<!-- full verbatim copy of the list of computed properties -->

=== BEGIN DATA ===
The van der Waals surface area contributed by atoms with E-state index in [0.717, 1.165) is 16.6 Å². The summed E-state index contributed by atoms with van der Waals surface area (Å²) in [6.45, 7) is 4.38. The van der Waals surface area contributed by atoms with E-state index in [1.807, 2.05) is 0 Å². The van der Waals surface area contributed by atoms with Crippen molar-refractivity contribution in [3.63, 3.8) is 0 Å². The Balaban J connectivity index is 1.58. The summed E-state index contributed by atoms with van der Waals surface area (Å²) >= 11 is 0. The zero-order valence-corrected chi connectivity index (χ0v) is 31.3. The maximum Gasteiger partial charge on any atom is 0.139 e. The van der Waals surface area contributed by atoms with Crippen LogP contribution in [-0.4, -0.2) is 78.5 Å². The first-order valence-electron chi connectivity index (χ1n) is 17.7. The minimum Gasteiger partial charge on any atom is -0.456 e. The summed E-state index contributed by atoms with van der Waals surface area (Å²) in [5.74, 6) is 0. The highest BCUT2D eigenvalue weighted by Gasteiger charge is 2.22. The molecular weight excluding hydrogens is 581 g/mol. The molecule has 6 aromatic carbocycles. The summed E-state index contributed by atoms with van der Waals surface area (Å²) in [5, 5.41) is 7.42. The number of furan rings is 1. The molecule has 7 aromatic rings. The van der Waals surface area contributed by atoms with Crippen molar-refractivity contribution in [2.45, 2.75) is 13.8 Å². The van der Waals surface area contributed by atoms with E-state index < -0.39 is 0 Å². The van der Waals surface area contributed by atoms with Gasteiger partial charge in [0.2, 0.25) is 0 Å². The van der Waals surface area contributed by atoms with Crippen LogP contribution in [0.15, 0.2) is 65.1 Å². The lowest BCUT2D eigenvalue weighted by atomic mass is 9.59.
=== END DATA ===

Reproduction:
The van der Waals surface area contributed by atoms with E-state index in [0.717, 1.165) is 16.6 Å². The summed E-state index contributed by atoms with van der Waals surface area (Å²) in [6.45, 7) is 4.38. The van der Waals surface area contributed by atoms with E-state index in [1.807, 2.05) is 0 Å². The van der Waals surface area contributed by atoms with Crippen molar-refractivity contribution in [3.63, 3.8) is 0 Å². The Balaban J connectivity index is 1.58. The summed E-state index contributed by atoms with van der Waals surface area (Å²) >= 11 is 0. The zero-order valence-corrected chi connectivity index (χ0v) is 31.3. The maximum Gasteiger partial charge on any atom is 0.139 e. The van der Waals surface area contributed by atoms with Crippen LogP contribution in [-0.4, -0.2) is 78.5 Å². The first-order valence-electron chi connectivity index (χ1n) is 17.7. The minimum Gasteiger partial charge on any atom is -0.456 e. The summed E-state index contributed by atoms with van der Waals surface area (Å²) in [5.74, 6) is 0. The highest BCUT2D eigenvalue weighted by Gasteiger charge is 2.22. The molecular weight excluding hydrogens is 581 g/mol. The molecule has 6 aromatic carbocycles. The summed E-state index contributed by atoms with van der Waals surface area (Å²) in [5, 5.41) is 7.42. The number of furan rings is 1. The molecule has 7 aromatic rings. The van der Waals surface area contributed by atoms with Crippen molar-refractivity contribution in [2.45, 2.75) is 13.8 Å². The van der Waals surface area contributed by atoms with E-state index < -0.39 is 0 Å². The van der Waals surface area contributed by atoms with Gasteiger partial charge in [0.2, 0.25) is 0 Å². The van der Waals surface area contributed by atoms with Crippen LogP contribution in [0.15, 0.2) is 65.1 Å². The lowest BCUT2D eigenvalue weighted by atomic mass is 9.59.